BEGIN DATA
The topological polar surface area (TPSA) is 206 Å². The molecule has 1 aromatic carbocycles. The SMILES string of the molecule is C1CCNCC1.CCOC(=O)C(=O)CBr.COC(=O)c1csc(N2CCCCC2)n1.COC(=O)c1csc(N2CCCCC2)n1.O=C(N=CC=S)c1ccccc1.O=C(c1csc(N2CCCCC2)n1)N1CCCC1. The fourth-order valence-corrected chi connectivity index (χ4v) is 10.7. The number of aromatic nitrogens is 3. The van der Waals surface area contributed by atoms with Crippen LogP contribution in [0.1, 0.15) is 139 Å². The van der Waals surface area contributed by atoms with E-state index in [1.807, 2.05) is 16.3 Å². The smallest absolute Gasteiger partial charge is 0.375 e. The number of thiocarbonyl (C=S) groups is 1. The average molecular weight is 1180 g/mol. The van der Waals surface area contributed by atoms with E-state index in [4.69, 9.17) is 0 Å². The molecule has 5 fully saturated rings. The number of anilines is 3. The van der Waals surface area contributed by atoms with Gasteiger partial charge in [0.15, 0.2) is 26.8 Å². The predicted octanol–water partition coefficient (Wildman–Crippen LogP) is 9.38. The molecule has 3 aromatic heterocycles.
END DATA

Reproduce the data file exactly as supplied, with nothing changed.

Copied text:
The topological polar surface area (TPSA) is 206 Å². The molecule has 1 aromatic carbocycles. The SMILES string of the molecule is C1CCNCC1.CCOC(=O)C(=O)CBr.COC(=O)c1csc(N2CCCCC2)n1.COC(=O)c1csc(N2CCCCC2)n1.O=C(N=CC=S)c1ccccc1.O=C(c1csc(N2CCCCC2)n1)N1CCCC1. The fourth-order valence-corrected chi connectivity index (χ4v) is 10.7. The number of aromatic nitrogens is 3. The van der Waals surface area contributed by atoms with Crippen LogP contribution in [0.1, 0.15) is 139 Å². The van der Waals surface area contributed by atoms with E-state index in [1.807, 2.05) is 16.3 Å². The smallest absolute Gasteiger partial charge is 0.375 e. The number of thiocarbonyl (C=S) groups is 1. The average molecular weight is 1180 g/mol. The van der Waals surface area contributed by atoms with E-state index in [4.69, 9.17) is 0 Å². The molecule has 5 fully saturated rings. The number of anilines is 3. The van der Waals surface area contributed by atoms with Gasteiger partial charge in [0.15, 0.2) is 26.8 Å². The predicted octanol–water partition coefficient (Wildman–Crippen LogP) is 9.38. The molecule has 3 aromatic heterocycles.